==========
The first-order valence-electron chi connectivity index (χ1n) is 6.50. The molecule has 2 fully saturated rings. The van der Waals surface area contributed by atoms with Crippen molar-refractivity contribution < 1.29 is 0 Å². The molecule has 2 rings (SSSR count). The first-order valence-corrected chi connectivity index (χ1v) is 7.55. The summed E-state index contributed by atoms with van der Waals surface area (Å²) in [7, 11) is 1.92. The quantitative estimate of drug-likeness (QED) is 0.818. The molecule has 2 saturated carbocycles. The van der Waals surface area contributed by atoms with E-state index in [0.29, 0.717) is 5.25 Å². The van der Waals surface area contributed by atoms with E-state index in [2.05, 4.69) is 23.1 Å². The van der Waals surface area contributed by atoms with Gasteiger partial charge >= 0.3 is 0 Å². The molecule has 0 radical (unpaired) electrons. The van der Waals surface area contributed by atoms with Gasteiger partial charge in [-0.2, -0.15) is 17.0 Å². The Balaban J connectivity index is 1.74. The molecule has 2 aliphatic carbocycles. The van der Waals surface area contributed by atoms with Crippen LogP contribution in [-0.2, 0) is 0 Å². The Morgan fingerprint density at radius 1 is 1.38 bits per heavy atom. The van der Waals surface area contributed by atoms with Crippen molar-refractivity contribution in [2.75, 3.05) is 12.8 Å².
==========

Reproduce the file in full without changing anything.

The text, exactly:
The first-order valence-electron chi connectivity index (χ1n) is 6.50. The molecule has 2 fully saturated rings. The van der Waals surface area contributed by atoms with Crippen molar-refractivity contribution < 1.29 is 0 Å². The molecule has 2 rings (SSSR count). The first-order valence-corrected chi connectivity index (χ1v) is 7.55. The summed E-state index contributed by atoms with van der Waals surface area (Å²) in [7, 11) is 1.92. The quantitative estimate of drug-likeness (QED) is 0.818. The molecule has 2 saturated carbocycles. The van der Waals surface area contributed by atoms with E-state index in [0.29, 0.717) is 5.25 Å². The van der Waals surface area contributed by atoms with E-state index in [2.05, 4.69) is 23.1 Å². The van der Waals surface area contributed by atoms with Gasteiger partial charge >= 0.3 is 0 Å². The molecule has 0 radical (unpaired) electrons. The van der Waals surface area contributed by atoms with Gasteiger partial charge in [-0.2, -0.15) is 17.0 Å². The Balaban J connectivity index is 1.74. The molecule has 2 aliphatic carbocycles. The van der Waals surface area contributed by atoms with Crippen LogP contribution in [-0.2, 0) is 0 Å². The Morgan fingerprint density at radius 1 is 1.38 bits per heavy atom. The van der Waals surface area contributed by atoms with Crippen molar-refractivity contribution in [2.75, 3.05) is 12.8 Å².